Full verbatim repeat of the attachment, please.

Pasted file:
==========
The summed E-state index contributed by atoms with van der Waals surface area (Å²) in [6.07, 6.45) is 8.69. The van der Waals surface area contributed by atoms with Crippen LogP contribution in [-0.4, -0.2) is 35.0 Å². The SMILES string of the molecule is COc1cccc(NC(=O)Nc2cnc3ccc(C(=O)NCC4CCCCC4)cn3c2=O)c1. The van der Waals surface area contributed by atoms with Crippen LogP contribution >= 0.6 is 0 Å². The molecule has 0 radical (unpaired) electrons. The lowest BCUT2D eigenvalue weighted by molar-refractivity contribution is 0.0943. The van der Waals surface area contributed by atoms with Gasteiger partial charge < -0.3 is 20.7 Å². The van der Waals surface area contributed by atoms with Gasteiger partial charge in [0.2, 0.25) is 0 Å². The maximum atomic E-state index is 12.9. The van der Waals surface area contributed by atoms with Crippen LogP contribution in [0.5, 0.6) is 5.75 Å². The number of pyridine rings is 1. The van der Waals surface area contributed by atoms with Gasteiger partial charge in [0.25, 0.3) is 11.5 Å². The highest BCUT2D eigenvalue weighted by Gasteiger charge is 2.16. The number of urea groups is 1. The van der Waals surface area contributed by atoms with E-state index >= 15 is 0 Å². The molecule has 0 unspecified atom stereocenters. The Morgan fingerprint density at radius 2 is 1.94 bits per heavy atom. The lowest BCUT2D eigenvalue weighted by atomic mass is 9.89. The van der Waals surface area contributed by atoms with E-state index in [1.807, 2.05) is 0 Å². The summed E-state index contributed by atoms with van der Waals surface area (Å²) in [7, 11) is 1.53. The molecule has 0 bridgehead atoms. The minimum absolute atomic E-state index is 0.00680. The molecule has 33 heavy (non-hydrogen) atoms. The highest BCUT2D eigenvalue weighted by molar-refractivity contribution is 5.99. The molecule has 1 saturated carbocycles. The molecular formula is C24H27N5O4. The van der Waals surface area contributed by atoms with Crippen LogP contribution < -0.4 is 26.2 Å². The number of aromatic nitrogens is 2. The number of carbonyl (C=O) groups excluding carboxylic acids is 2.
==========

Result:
The summed E-state index contributed by atoms with van der Waals surface area (Å²) in [6.07, 6.45) is 8.69. The van der Waals surface area contributed by atoms with Crippen LogP contribution in [-0.4, -0.2) is 35.0 Å². The SMILES string of the molecule is COc1cccc(NC(=O)Nc2cnc3ccc(C(=O)NCC4CCCCC4)cn3c2=O)c1. The van der Waals surface area contributed by atoms with Crippen LogP contribution >= 0.6 is 0 Å². The molecule has 0 radical (unpaired) electrons. The lowest BCUT2D eigenvalue weighted by molar-refractivity contribution is 0.0943. The van der Waals surface area contributed by atoms with Gasteiger partial charge < -0.3 is 20.7 Å². The van der Waals surface area contributed by atoms with Gasteiger partial charge in [0.2, 0.25) is 0 Å². The maximum atomic E-state index is 12.9. The van der Waals surface area contributed by atoms with Crippen LogP contribution in [0.5, 0.6) is 5.75 Å². The number of pyridine rings is 1. The van der Waals surface area contributed by atoms with Gasteiger partial charge in [0.25, 0.3) is 11.5 Å². The highest BCUT2D eigenvalue weighted by Gasteiger charge is 2.16. The number of urea groups is 1. The van der Waals surface area contributed by atoms with E-state index >= 15 is 0 Å². The molecule has 0 unspecified atom stereocenters. The Morgan fingerprint density at radius 2 is 1.94 bits per heavy atom. The lowest BCUT2D eigenvalue weighted by atomic mass is 9.89. The van der Waals surface area contributed by atoms with E-state index in [1.807, 2.05) is 0 Å². The summed E-state index contributed by atoms with van der Waals surface area (Å²) in [7, 11) is 1.53. The molecule has 0 bridgehead atoms. The minimum absolute atomic E-state index is 0.00680. The molecule has 33 heavy (non-hydrogen) atoms. The highest BCUT2D eigenvalue weighted by molar-refractivity contribution is 5.99. The molecule has 1 saturated carbocycles. The molecular formula is C24H27N5O4. The van der Waals surface area contributed by atoms with Crippen LogP contribution < -0.4 is 26.2 Å². The number of aromatic nitrogens is 2. The number of carbonyl (C=O) groups excluding carboxylic acids is 2.